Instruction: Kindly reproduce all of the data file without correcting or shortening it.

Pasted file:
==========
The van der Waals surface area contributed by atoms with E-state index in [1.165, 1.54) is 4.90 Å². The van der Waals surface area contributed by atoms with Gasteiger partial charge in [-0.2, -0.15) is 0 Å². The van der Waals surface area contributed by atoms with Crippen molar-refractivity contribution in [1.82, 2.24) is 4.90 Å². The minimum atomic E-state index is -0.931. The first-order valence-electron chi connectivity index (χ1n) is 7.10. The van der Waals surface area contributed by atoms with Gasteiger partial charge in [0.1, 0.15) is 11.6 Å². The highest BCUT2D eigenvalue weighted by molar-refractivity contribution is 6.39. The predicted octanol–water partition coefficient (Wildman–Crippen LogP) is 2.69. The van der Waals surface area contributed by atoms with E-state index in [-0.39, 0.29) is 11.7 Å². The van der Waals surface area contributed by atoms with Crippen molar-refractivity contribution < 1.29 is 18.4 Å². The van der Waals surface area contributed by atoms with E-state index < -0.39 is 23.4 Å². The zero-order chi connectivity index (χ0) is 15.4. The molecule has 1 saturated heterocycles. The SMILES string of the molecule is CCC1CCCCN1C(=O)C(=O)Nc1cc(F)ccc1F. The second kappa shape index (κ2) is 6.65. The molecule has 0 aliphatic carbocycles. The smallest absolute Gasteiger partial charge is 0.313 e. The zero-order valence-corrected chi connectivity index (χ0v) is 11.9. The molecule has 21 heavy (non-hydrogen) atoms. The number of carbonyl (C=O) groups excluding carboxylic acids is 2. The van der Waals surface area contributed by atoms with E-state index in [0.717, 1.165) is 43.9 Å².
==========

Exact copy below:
The van der Waals surface area contributed by atoms with E-state index in [1.165, 1.54) is 4.90 Å². The van der Waals surface area contributed by atoms with Gasteiger partial charge in [-0.2, -0.15) is 0 Å². The van der Waals surface area contributed by atoms with Crippen molar-refractivity contribution in [1.82, 2.24) is 4.90 Å². The minimum atomic E-state index is -0.931. The first-order valence-electron chi connectivity index (χ1n) is 7.10. The van der Waals surface area contributed by atoms with Gasteiger partial charge in [0.1, 0.15) is 11.6 Å². The highest BCUT2D eigenvalue weighted by molar-refractivity contribution is 6.39. The predicted octanol–water partition coefficient (Wildman–Crippen LogP) is 2.69. The van der Waals surface area contributed by atoms with E-state index in [-0.39, 0.29) is 11.7 Å². The van der Waals surface area contributed by atoms with Crippen molar-refractivity contribution < 1.29 is 18.4 Å². The van der Waals surface area contributed by atoms with E-state index < -0.39 is 23.4 Å². The zero-order chi connectivity index (χ0) is 15.4. The molecule has 1 saturated heterocycles. The SMILES string of the molecule is CCC1CCCCN1C(=O)C(=O)Nc1cc(F)ccc1F. The second kappa shape index (κ2) is 6.65. The molecule has 0 aliphatic carbocycles. The smallest absolute Gasteiger partial charge is 0.313 e. The zero-order valence-corrected chi connectivity index (χ0v) is 11.9. The molecule has 21 heavy (non-hydrogen) atoms. The number of carbonyl (C=O) groups excluding carboxylic acids is 2. The van der Waals surface area contributed by atoms with E-state index in [0.717, 1.165) is 43.9 Å².